The prisoners would join the Hunger Strike at staged intervals to build momentum, support and pressure for their demands to be met.
The first to go on hunger strike was Bobby Sands IRA Belfast Brigade (convicted of possession of a gun) followed by Francis Hughes IRA South Derry Brigade (killing a British soldier) Raymond McCreesh IRA South Armagh Brigade (possession of a rifle, attempted murder of security forces, IRA membership) and Patsy O Hara INLA Derry (possession of a hand grenade). Patsy was the Leader of the Irish National Liberation Army prisoners.
The prisoners claimed a hunger strike was unavoidable due to what they claimed was ‘British deceit and broken promises’.
Francis Hughes, referring to the failure of the British Government to implement the changes agreed to end the first hunger strike, said: ‘The British know that any solution other than outright victory would be a defeat for them. It was in this frame of mind that they masterminded events leading into the new year, and when they foolishly thought they had won the day through their treachery they asked us for a white flag. Our action alone answers their hypocritical request and as before the message is loud and clear. There is no white flag and there shall be no surrender.’
As the hunger strike proceeded and more men joined the death fast, Margaret Thatcher was advised by the Secretary of State for Northern Ireland, a Minister, a member of her own Cabinet, to sit tight and do nothing.
Outside the prison, the momentum and support for the Hunger Strikers were growing. When a by-election was called in the Fermanagh South Tyrone Parliamentary Constituency due to the death of the sitting Independent Member of the British House of Commons, Frank Maguire, an opportunity was presented which afforded the Hunger Strikers, The IRA and its supporters the ability to highlight the prisoners demand.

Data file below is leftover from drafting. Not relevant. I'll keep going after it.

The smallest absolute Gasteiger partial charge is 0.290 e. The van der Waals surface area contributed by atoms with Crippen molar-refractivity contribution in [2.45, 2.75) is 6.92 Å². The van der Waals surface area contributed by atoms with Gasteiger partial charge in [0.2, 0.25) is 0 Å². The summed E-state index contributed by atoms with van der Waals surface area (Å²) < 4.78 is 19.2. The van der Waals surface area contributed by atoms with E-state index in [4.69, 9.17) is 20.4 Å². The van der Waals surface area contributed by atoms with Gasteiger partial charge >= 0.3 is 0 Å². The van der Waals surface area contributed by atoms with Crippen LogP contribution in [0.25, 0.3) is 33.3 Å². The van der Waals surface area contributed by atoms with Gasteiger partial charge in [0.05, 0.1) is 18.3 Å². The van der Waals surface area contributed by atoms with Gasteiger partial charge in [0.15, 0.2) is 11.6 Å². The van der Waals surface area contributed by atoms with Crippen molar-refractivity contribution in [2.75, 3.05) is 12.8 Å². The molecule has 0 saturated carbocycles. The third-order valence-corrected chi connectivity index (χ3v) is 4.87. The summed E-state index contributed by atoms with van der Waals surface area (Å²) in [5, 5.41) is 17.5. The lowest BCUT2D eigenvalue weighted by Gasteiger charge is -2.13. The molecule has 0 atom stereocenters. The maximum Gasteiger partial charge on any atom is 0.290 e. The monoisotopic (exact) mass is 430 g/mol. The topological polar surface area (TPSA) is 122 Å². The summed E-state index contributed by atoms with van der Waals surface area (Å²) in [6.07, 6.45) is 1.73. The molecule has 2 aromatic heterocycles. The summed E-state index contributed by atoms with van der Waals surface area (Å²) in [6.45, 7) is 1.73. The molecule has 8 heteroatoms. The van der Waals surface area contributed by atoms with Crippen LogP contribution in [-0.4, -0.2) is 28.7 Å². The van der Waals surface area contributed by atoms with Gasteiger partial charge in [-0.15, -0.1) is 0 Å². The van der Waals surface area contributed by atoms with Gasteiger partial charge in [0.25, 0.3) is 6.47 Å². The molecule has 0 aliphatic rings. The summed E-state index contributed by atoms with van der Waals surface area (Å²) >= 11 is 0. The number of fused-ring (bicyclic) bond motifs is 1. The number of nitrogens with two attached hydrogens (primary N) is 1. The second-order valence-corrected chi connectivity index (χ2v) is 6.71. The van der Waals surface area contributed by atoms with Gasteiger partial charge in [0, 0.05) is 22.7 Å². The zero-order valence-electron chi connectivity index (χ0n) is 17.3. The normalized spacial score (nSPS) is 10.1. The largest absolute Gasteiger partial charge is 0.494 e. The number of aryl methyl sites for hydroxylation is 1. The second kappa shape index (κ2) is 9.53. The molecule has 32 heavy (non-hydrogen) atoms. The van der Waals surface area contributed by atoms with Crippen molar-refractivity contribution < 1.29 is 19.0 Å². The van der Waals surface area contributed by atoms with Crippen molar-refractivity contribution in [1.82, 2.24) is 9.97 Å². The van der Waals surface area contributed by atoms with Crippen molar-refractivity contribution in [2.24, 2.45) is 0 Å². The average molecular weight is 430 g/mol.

After serious negotiations within the Nationalist community, it was agreed by all other parties and individuals interested in contesting the seat that Bobby Sands would be nominated on 30th March 1981 to stand as a candidate for the vacant Parliamentary seat.
During the first seventeen days of his hunger strike, Bobby had already lost sixteen pounds in body weight and was moved to the prison hospital.
Bobby stood as an Anti-H-Block/Armagh Political Prisoner candidate and was opposed by Harry West who stood for the Ulster Unionist Party. On 9 April 1981, Sands won the election with 30,492 votes against 29,046 for West.
Bobby Sands was elected with more votes by his constituents in Fermanagh South Tyrone than the British Prime Minister Margaret Thatcher received by voters in her constituency of Finchley.
Despite this historic election and the victory for the hunger-striking prisoners and their demands to be treated as prisoners of war, tragically Bobby Sands would die twenty-six days later on May 5 1981 after 66 days on a hunger strike.
He died as an Irish Republican felon convicted of militarily opposing the British Occupation of Ireland. An Irish prisoner in a British jail, on Irish soil, as the elected Parliamentary representative of the people of Fermanagh South Tyrone at the British Parliament. A member of The House of Commons with a larger vote than the British Prime Minister Margaret Thatcher.
Amid the fallout and embarrassment of the British Establishment that a Republican Prisoner could be democratically elected by the will of the people to the House of Commons speedy legislation was rushed through Parliament barring prisoners serving 12 months or longer from standing for Parliament.
Owen Carron who was Bobby Sands election agent stood in the new by-election caused by the death of Bobby Sands MP and was elected in August 1981 to the same seat with an increased majority and became the youngest MP at the time. In line with most other Irish Republicans elected to the British Parliament, he did not take his seat.
‘I was only a working class boy from a Nationalist ghetto. But it is repression that creates the revolutionary spirit of freedom,’
– Bobby Sands.